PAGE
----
GATES FOUNDATION: Kids MRIs, Electronic Bracelets for Teachers and Kids to Measure Emotions & Focus

children in playgroundThis page has many links to the research currently funded by the Gates Foundation, and parents really need to look at this. Please see a teacher’s response below the links.

MRIs on School Children to Measure Brain Activity

Published June 13, 2012 | By Susie Schnell

If you have been following the Common Core movement, you know that it was the Gates foundation that pushed for and funded the creation of the Common Core standards by pumping nearly $20 million into the National Governors Association and Council of Chief State Superintendents Organizations. It is the goal of the Gates Foundation to create a global education system, but beyond that, they are involved in some very invasive classroom technologies as well.

High Tech Biometric Bracelets to Be Worn by Teachers and Students

The Bill and Melinda Gates Foundation has just granted Clemson University $498,055 to work with members of the Measuring Effective Teachers (MET) team to measure engagement physiologically with Galvanic Skin Response (GSR) bracelets.  Students and teachers are to wear these devices to measure excitement, attention, anxiety, boredom or relaxation in order to measure teacher effectiveness. Read more…

Gates Funds Functional MRI’s for School Children to measure brain activity

The Bill and Melinda Gates Foundation gave a grant for $621,285 to the National Commission on Time & Learning to study the electronic bracelet and functional MRI’s for children. Functional magnetic resonance imaging, or fMRI, is a technique for measuring brain activity. It works by detecting the changes in blood oxygenation and flow that occur in response to neural activity. It is non-invasive, safe for the subject and easy for the experimenter to use making it a popular tool for imaging normal brain function – especially for psychologists. Read more…

http://www.gatesfoundation.org/grants-2011/pages/national-center-on-time-learning-inc-opp1028976.aspx

(Update: 5/6/13 The Gates Foundation has taken down the link above. Here is a screenshot of the page they have removed. Click to enlarge.)

 

From: Leonie Haimson
To: nyceducationnews ; paa news
Sent: Fri, Jun 8, 2012 10:08 am
Subject: [nyceducationnews] Gates Foundation: one more step into the dystopian future with electronic bracelets for students & teachers

Gates Foundation experimenting w/Galvanic Skin Response (GSR) bracelets in teacher eval project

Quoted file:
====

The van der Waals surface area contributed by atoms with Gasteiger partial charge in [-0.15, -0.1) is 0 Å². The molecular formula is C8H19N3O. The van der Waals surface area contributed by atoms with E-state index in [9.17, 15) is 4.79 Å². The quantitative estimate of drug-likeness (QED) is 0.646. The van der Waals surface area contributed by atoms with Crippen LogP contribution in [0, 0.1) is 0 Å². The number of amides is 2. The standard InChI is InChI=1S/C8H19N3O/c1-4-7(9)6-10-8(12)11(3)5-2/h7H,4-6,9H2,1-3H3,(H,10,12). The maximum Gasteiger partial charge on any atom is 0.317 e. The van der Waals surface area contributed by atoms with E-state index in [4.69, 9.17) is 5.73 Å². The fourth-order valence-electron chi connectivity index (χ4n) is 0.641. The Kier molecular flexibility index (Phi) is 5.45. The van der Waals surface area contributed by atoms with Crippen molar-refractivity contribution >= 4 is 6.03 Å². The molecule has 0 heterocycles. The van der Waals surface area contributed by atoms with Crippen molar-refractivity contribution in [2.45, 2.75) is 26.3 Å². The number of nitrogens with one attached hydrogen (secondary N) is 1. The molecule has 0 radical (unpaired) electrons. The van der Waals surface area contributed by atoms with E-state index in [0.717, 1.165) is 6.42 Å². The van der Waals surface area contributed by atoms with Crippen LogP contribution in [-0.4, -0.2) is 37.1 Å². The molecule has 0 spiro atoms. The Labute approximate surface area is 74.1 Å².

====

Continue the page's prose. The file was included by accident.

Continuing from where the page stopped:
See Susan Ohanian, excerpt below:
 http://goo.gl/KBXtO
 
Look up “effective teaching” on Bill and Melinda Gates Foundation grants. Here’s one of the awards.

To: Clemson University
Purpose: to work with members of the Measuring Effective Teachers (MET) team to measure engagement physiologically with Galvanic Skin Response (GSR) bracelets which will determine the feasibility and utility of using such devices regularly in schools with students and teachers [emphasis added]
Amount: $498,055

Think about that!!

NOTE: The emerging field of neuromarketing relies on biometric technologies to determine a participant’s emotional and cognitive response to certain stimuli. In the case of neuromarketing, this stimulus is anything from a television commercial to an internet advertisement. There are six primary biometrics used to gather data on physiological responses to marketing…

So Gates wants to apply it to effective teaching.

The Affectiva Q Sensor is a wearable, wireless biosensor that measures emotional arousal via skin conductance, a form of electrodermal activity that grows higher during states such as excitement, attention or anxiety and lower during states such as boredom or relaxation.

Here’s an excerpt from a paper on the topic: MobiCon: Mobile Context Monitoring Platform for Sensor-Rich Dynamic Environments:

Smart mobile devices will be the central gateway for
personal services in the emerging pervasive environment
(Figure 1). They will enable a lot of personal context-aware
applications, forming a personal sensor network with a
number of diverse sensor devices, placed over human body
or in surrounding spaces. Diverse sensors act as the useful
tool for the applications to acquire users’ contexts1 , i.e.,
current status of an individual or surrounding situation that
she/he faces into, without their intervention [42].
 
Wikipedia says neuromarketing is a new field of marketing research that studies consumers’ sensorimotor, cognitive, and affective response to marketing stimuli. So the Gates Foundation joins Google, CB S, and Frito-Lay in looking for ways to measure consumer reactions to products.

Put a Galvanic Skin Response (GSR) bracelet on every kid in the class and you can measure teacher effectiveness in keeping their attention.

Maybe the next step is for the bracelet to zap them with electric current when their attention wanders.

And then the next generation will be the Galvanic Skin Response bracelet on every teacher–to zap her when she veers from the Common Core curriculum. Then. . . bring on the drones to eliminate such teachers.
 
 Leonie Haimson
Executive Director
Class Size Matters
124 Waverly Pl.

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